BEIJING (Reuters) - Australia point guard Patty Mills' performances at the basketball World Cup have helped propel his team into a hot favorite for the title after the United States were knocked out by France, according to NBA great Paul Pierce.
The Boomers advanced to their first World Cup semi-final with an 82-70 victory over the Czech Republic with Mills scoring 24 points while adding six assists and four rebounds.
"Australia is certainly playing really (well)," Pierce told ESPN. "Patty Mills is the perfect player for these types of games.
"He's a three point-shooter and been playing for a number of years," Pierce said. "They should be favorite."
The Boomers play Spain, who beat them in the playoff for the bronze medal at the Rio Olympics, in the last four.
Argentina, who beat 2015 runners-up Serbia, will meet France, who ended the United States' 13-year and 58-game unbeaten run in tournament play, in Dongguan.
The loss by the Americans, who had won the last two tournaments, was greeted with some surprise, although not entirely unexpected in the United States.
Many of the top NBA players, like LeBron James, James Harden and Steph Curry, were in a wider squad of players nominated for consideration for the World Cup and next year's Olympics in Tokyo, but chose to miss the current tournament in China.
The absence of the game's top players had affected the team, who struggled offensively and were a little too small to match up against other sides' big men, according to ESPN'S Brian Windhorst.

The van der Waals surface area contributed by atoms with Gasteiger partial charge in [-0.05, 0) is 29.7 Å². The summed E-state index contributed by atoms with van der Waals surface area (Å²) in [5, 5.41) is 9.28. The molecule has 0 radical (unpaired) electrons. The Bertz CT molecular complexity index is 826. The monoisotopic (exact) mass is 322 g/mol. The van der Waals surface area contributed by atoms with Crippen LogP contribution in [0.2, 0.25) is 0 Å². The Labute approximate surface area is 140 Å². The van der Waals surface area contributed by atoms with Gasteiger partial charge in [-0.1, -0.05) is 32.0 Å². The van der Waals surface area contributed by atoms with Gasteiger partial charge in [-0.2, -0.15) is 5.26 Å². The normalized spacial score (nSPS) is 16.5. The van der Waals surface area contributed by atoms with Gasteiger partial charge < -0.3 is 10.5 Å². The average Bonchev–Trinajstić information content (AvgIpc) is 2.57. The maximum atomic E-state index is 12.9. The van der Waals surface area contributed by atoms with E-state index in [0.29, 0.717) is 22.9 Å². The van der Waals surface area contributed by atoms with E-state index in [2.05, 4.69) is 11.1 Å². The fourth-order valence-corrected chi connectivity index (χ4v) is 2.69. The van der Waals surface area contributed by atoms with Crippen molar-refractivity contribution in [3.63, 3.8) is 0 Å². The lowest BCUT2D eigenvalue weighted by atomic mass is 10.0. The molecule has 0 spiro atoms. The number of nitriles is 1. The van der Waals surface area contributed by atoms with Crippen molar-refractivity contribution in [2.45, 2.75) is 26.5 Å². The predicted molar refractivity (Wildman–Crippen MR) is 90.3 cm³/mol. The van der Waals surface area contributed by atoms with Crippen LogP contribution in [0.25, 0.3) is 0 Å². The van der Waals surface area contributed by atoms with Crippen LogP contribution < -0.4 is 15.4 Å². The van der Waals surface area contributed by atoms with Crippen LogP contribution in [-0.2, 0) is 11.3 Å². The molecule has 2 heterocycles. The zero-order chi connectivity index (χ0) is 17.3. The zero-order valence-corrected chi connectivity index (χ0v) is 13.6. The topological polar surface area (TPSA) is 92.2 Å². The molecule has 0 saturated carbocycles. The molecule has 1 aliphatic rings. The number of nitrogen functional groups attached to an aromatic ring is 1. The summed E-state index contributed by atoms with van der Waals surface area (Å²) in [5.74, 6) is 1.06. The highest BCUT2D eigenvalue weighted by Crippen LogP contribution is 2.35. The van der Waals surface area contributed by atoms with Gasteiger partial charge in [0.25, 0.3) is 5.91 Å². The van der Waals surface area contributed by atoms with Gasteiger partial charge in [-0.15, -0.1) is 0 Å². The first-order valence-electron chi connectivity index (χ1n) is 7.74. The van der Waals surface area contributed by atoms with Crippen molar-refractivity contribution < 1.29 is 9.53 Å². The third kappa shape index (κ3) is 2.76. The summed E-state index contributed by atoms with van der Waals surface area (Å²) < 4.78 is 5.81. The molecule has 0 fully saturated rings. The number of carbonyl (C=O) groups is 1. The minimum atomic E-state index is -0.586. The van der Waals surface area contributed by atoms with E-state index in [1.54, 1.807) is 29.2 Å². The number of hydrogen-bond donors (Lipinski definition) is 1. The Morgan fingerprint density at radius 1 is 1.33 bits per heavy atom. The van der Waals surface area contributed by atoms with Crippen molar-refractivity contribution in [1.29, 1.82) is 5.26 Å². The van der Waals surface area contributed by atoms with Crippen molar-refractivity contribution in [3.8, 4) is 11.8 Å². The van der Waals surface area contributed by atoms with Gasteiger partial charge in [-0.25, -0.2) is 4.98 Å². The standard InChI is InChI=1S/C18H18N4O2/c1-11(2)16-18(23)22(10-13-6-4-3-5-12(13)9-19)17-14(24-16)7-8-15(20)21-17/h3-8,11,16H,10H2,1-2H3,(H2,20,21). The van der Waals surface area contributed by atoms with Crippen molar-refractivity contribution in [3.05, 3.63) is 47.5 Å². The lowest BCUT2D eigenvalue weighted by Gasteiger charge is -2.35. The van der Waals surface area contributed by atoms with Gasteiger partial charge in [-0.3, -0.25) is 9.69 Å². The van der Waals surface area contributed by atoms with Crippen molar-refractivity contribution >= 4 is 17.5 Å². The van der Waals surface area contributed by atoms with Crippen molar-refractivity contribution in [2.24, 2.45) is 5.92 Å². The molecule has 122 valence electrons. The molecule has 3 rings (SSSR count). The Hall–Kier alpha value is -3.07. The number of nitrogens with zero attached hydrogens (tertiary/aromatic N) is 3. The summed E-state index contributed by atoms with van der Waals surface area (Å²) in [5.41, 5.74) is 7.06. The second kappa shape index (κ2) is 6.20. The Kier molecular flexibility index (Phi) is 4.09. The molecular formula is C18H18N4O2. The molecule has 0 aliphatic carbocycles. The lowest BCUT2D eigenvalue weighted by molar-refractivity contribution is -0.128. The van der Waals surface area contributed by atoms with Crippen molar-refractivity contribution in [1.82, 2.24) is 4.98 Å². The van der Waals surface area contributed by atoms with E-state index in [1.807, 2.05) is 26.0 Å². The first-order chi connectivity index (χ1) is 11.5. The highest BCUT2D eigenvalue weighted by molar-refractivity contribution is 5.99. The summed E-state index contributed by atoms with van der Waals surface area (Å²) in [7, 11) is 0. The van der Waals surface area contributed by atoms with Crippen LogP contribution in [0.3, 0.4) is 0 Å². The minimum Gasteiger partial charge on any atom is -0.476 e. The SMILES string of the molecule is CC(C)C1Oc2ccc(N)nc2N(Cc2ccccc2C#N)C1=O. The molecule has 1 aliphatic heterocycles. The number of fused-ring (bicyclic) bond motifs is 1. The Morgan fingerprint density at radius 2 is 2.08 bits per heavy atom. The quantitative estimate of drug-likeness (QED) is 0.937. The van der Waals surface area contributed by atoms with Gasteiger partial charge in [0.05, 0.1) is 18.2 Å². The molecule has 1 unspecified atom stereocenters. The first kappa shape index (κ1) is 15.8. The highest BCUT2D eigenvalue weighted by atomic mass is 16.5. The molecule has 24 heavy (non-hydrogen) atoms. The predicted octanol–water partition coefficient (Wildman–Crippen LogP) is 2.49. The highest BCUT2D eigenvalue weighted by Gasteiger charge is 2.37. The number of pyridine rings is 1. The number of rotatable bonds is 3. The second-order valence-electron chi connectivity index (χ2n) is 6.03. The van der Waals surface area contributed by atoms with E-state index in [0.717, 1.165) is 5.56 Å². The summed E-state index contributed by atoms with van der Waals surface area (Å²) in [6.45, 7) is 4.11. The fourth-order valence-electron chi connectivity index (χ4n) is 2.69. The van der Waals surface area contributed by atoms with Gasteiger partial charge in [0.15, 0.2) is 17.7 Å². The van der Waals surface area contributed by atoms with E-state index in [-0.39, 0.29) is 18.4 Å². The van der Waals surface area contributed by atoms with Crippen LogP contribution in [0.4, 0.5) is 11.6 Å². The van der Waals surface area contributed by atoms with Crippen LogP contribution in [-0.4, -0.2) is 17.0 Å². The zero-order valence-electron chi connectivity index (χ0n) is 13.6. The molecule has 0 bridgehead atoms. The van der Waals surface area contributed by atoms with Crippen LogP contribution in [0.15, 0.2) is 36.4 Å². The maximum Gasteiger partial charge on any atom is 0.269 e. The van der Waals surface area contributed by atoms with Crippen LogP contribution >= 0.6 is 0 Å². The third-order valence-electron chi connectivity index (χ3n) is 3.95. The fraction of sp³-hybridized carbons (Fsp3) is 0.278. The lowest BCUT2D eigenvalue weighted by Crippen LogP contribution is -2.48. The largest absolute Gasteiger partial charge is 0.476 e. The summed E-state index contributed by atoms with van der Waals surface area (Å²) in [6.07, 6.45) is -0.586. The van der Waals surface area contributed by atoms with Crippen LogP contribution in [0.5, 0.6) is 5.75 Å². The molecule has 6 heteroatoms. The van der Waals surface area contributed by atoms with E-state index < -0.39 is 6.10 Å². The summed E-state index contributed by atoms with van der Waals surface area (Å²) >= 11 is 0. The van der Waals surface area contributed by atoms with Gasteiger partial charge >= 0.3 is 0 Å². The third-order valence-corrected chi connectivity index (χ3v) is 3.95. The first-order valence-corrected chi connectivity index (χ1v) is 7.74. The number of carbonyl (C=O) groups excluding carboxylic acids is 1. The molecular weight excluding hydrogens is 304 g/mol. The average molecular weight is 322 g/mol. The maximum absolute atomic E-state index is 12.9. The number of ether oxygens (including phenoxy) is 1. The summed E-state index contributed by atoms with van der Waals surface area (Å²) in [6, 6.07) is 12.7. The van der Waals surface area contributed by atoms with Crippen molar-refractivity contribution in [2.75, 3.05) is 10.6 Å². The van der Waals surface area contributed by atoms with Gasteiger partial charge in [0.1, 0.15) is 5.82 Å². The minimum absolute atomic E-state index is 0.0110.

"To win, America needs more of its best," Windhorst wrote.
"It had been 13 years since Team USA didn't win a gold medal, and the importance and the honor has slipped," he said.
"America's top players have to consider their plans for next summer."
The advent of more international players in the NBA and the raising of standards in other leagues was also a factor and indicated the U.S. could not be expected to just turn up and win a global tournament, according to The Ringer's Dan Devine.
"It's worth remembering that the last three Olympic teams featuring those All-Star names still had to sweat against international opponents with lesser NBA-caliber talent, but much more cohesive rosters," Devine wrote on the website, which was founded by sports writer Bill Simmons.
Despite the loss likely to leave a "bitter taste in the mouths of American basketball fans", Sports Illustrated's Michael Shapiro wrote there was no need to panic ahead of the Olympics.
"Just one All-NBA player (Kemba Walker) joined the 2019 FIBA squad," Shapiro wrote. "This version of Team USA will bear no resemblance to the squad that will play in the 2020 Tokyo Olympics."
(Reporting by Greg Stutchbury in Wellington; Editing by Darren Schuettler)